Partnership. Being married to someone (Jeff :)) who ‘gets it’ (the emotional dynamics) and is willing and wants to talk things through, be intentional, roll up his sleeves and do it together.  

Friends. Spending time with/sharing in a vulnerable, authentic way with friends who are in the same life stage–getting past our well kept homes and conversation about our jobs and kids’ schedules and into the nitty gritty…gives us the sense (Truth) that we are not alone. 

Spiritual Disciplines. Being willing to do the hard work of taking care of myself (therapy, forced rest, time alone, capturing early morning as my Sacred time.)

Most “parenting” books have been the WORST thing for me (Ahhcckk!  We aren’t doing allowance/chore chart/family devotions/serving together/fill-in-the-blank well/consistently/at all!!)

Like Dew Your Youth: Growing up with Your Teenager by Eugene Peterson is the only book resource specifically about parenting that I would stand firmly behind.  I picked this book up off a shelf at a house where we were staying a few years ago because I didn’t get the title (it’s a reference to a psalm-something about how dew is fleeting, so is adolescence, etc.) and have read it over and over.  The premise is that going through the stage of having adolescents is about something WE, as parents, need in order to refine us and humble us and bring us back to a place of dependence on God.  Seriously.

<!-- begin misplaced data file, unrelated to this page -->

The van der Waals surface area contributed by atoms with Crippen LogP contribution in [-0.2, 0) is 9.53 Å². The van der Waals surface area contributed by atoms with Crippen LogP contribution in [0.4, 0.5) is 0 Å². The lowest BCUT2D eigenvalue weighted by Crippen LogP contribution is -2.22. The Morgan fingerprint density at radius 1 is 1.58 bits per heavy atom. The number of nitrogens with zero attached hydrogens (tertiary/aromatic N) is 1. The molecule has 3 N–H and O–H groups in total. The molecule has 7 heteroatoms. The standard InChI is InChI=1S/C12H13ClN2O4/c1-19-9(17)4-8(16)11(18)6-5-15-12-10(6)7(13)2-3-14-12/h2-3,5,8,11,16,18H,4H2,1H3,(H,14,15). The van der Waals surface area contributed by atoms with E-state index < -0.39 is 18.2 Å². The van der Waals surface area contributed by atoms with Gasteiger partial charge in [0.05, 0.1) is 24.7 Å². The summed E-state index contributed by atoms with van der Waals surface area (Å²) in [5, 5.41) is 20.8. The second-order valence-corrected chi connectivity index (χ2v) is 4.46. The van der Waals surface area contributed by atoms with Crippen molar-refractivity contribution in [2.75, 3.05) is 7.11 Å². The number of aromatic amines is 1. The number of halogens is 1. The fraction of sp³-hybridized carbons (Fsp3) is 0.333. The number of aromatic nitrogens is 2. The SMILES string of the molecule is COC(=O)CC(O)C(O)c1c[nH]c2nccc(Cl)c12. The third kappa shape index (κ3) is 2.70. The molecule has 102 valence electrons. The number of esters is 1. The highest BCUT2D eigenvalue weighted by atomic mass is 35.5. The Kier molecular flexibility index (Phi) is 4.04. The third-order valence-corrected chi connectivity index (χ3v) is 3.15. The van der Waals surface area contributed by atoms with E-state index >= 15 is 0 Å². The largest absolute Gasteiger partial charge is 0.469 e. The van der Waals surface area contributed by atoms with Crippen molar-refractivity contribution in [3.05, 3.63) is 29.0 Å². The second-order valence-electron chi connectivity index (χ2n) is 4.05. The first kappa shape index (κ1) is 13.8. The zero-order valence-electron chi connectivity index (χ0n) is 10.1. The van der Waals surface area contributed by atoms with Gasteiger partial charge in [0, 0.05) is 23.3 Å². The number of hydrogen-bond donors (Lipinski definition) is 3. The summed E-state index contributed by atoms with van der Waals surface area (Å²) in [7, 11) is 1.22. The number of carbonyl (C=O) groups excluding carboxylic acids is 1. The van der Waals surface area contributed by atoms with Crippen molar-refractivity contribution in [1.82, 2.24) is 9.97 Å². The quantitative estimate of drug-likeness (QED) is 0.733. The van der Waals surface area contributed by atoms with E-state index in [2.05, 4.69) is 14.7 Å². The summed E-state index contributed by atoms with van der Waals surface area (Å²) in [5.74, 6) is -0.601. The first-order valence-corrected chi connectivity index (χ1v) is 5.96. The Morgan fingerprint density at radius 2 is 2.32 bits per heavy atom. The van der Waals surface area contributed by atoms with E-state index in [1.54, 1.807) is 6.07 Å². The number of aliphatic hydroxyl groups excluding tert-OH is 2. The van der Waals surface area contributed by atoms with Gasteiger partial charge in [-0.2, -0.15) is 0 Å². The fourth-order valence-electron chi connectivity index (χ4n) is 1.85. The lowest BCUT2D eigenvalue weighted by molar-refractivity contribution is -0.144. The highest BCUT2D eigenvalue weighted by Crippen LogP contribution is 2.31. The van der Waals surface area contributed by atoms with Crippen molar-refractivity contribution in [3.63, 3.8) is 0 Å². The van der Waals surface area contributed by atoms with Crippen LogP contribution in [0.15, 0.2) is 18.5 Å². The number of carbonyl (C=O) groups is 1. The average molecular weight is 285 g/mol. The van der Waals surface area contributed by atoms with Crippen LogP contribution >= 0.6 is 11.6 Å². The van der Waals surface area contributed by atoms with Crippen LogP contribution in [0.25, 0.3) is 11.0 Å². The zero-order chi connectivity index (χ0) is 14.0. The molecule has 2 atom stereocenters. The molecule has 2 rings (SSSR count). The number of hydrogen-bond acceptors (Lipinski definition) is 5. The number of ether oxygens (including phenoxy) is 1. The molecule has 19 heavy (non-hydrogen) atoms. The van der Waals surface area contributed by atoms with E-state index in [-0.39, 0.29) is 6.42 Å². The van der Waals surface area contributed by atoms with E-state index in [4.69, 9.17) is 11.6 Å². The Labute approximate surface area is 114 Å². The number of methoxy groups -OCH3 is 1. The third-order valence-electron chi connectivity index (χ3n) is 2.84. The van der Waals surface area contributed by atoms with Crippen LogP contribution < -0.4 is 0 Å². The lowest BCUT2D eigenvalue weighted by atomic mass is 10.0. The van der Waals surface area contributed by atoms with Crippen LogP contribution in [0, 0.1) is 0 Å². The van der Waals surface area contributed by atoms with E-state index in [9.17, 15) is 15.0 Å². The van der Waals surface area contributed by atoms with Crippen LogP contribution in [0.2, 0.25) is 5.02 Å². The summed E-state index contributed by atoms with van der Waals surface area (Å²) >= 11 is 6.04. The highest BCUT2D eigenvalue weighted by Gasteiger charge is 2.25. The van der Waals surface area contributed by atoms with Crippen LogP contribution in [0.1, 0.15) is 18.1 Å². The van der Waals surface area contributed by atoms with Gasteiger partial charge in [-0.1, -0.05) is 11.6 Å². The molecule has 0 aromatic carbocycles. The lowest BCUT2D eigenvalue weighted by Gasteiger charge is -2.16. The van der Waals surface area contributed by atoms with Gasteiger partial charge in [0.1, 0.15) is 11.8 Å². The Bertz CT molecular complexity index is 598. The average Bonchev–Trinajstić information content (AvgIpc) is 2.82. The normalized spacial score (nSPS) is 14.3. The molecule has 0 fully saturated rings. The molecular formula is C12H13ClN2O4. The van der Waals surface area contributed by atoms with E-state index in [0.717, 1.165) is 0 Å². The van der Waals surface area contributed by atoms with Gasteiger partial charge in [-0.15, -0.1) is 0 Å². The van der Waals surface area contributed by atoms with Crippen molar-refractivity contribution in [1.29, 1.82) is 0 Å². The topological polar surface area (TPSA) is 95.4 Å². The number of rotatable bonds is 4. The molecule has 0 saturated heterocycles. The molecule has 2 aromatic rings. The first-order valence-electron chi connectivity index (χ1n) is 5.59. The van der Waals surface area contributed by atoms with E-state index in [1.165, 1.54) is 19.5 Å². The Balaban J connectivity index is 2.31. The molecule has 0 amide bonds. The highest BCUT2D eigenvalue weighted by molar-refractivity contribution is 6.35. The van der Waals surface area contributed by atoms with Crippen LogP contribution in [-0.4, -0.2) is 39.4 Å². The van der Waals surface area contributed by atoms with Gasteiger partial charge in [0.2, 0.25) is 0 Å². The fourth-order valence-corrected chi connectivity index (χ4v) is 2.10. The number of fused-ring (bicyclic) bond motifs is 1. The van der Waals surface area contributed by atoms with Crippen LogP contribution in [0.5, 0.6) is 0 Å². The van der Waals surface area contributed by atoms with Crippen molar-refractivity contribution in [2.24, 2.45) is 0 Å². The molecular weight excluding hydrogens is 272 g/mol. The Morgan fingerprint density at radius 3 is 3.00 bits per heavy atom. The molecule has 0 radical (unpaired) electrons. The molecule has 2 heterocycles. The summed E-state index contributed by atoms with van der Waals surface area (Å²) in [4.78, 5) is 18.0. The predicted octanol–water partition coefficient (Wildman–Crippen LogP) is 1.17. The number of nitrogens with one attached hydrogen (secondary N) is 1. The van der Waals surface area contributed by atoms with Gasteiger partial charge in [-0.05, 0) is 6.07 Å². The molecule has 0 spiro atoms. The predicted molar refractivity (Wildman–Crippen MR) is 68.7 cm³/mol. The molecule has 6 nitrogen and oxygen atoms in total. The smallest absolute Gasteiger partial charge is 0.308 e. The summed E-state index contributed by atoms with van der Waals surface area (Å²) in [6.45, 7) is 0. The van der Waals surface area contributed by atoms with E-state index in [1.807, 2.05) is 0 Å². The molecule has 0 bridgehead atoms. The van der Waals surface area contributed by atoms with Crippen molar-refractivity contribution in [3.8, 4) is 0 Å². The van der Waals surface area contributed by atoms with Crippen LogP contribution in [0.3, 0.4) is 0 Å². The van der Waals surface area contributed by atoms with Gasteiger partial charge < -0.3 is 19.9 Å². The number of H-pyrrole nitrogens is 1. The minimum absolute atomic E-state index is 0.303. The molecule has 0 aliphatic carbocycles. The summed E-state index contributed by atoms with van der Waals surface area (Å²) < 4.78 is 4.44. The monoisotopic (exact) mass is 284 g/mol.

4.  What have you learned about yourself and God in the process of walking alongside your kids through hard circumstances?

About myself: I am vulnerable to self-condemnation; I am prone to panic and try to do rather then pause and pray for strength and wisdom; I need my support crew–they don’t just need me; I am good at listening to my kids; I do not have answers/solutions/programs that work or stick or last, so it’s best to not put too much stock in those.

About God: He is near-even in the middle of the night when the overwhelm can be most intense-especially in His Words in the Psalms; He is shaping all 5 of us all the time–we are all in process; light does come again after dark, spring after winter– He carries us THROUGH things.

5.  What advice would you give parents of teens?